Operations: Safety and sustainability improvements with food-grade lubricants
September 15, 2009
With line speeds in excess of 2,000 cans or bottles a minute, every piece of equipment in a beverage manufacturing line requires lubrication for speed, performance and endurance. Lubricants enhance productivity and cost efficiencies by offering equipment protection through dissipating heat, providing barriers to friction and allowing smooth movement of parts.
As part of beverage processing, lubricants also must adhere to food safety practices. Food-grade lubricants are critical on pieces of equipment such as fillers and seamers, which need lubrication to operate quickly and also are critical contact points between machinery and open containers.
“The idea behind food-grade lubricants comes from the reduction of product contamination risk,” says Phillip Thonhauser, chief executive officer of Thonhauser, which has U.S. offices in Cincinnati. “Any surface that has a nonfood-grade lubricant on it could be a possible harm to the customer, and then you have trouble with a possible recall. You could harm your brand eventually, so food-grade lubricants support brand assurance.”
Food-grade lubricants normally are mineral oils or are manufactured from vegetable oils. The U.S. Food and Drug Administration requires the use of food-grade lubricants as part of the Hazard Analysis and Critical Control Point (HACCP) program. Food-grade lubricants are allowed incidental contact with products below the FDA-mandated level of 10 parts per million. The FDA has a zero tolerance for contamination by nonfood-grade lubrications.
NSF International registers food-grade lubricants as H1 food-grade, and publishes a list of H1 certified nonfood compounds. NSF classifies lubricants with no possibility of contacting a beverage or food product as H2 lubricants.
Many companies have made efforts to remove all nonfood-grade lubricants from their facilities.
“Use of a 100 percent H1 food-grade lubricants program eliminates lubricants and lubrication as potential chemical hazards in HACCP programs,” says Jim Girard, vice president and chief marketing officer at Lubriplate Lubricants Co., Newark, N.J.
“Although many companies still adhere to the ‘H1 above the line, H2 below the line’ concept, Klüber advocates using NSF registered H1 lubricants throughout beverage facilities to minimize the risk of an H2 product being applied in an area of the plant where there may be incidental contact with the beverage,” adds Kim Eldridge, North American market manager for food and beverage at Klüber Lubrication, Londonderry, N.H. “We know that mistakes can happen, and by eliminating the variable of non-H1 products in the plant, we help support food safety practices.”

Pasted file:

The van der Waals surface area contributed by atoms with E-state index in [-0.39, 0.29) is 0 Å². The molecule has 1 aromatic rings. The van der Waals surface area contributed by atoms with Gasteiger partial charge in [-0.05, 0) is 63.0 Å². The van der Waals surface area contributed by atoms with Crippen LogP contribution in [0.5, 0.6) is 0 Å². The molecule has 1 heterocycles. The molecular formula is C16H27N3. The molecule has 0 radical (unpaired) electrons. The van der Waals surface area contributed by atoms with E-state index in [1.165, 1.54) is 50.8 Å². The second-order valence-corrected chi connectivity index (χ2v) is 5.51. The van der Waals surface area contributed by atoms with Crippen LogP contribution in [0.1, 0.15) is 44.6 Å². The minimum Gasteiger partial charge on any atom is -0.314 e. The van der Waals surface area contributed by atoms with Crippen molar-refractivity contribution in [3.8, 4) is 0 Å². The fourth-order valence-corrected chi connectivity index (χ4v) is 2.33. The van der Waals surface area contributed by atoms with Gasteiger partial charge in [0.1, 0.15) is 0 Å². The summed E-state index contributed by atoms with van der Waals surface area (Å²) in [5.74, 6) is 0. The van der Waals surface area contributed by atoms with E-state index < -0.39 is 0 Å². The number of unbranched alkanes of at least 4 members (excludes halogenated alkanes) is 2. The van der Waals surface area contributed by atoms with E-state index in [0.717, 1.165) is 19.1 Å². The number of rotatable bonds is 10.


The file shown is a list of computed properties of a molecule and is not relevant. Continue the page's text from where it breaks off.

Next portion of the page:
Historically, food-grade lubricants were not as cost effective, and a misconception existed that performance was sacrificed with the use of food-grade lubricants instead of industrial lubricants. Recent innovations have placed food-grade lubricants on the same level or higher than nonfood-grade lubricants.
“Today, we have lubricants available at the same level of friction compared to the old ones that were not as cost effective,” Thonhauser says.
Aiding green initiatives
Supporting sustainable practices starts with the chemistry makeup of the lubricant. Choosing the right base oils and thickener systems can dramatically increase the life of a lubricant. In addition, the use of high-performance synthetic lubricants allows companies to use a “less is more” approach to lubrication, Eldridge says.
“By reducing the amount of lubricant coming into a facility, we are also reducing the waste generated by those products,” she explains. “Additionally, an optimized lubricant in a gear box, for example, can increase the efficiency of the box and decrease the energy consumption. It all starts with lubricant selection.”
Some industrial lubricants are formulated with additives that would require further treatment in the wastewater stream before discharge, Thonhauser says. Food-grade are more sustainable by being more biological, he says.
Many food-grade lubricants are also made from renewable plant-based sources, which use less petroleum-based oils. This year, U.S. Industrial Lubricants, Cincinnati, released Apollo FG Factory Mutual Approved Fire Resistant Food Grade hydraulic oil, which is sourced from plants.
Thonhauser, which works predominately with track treatment lubrication, offers a lubrication solution for reducing water. “A lubricant, which is not diluted anymore with water, provides a tremendous contribution to water reduction,” Thonhauser says. “Our application for track lubrication can eliminate up to a million gallons of water a year.” BI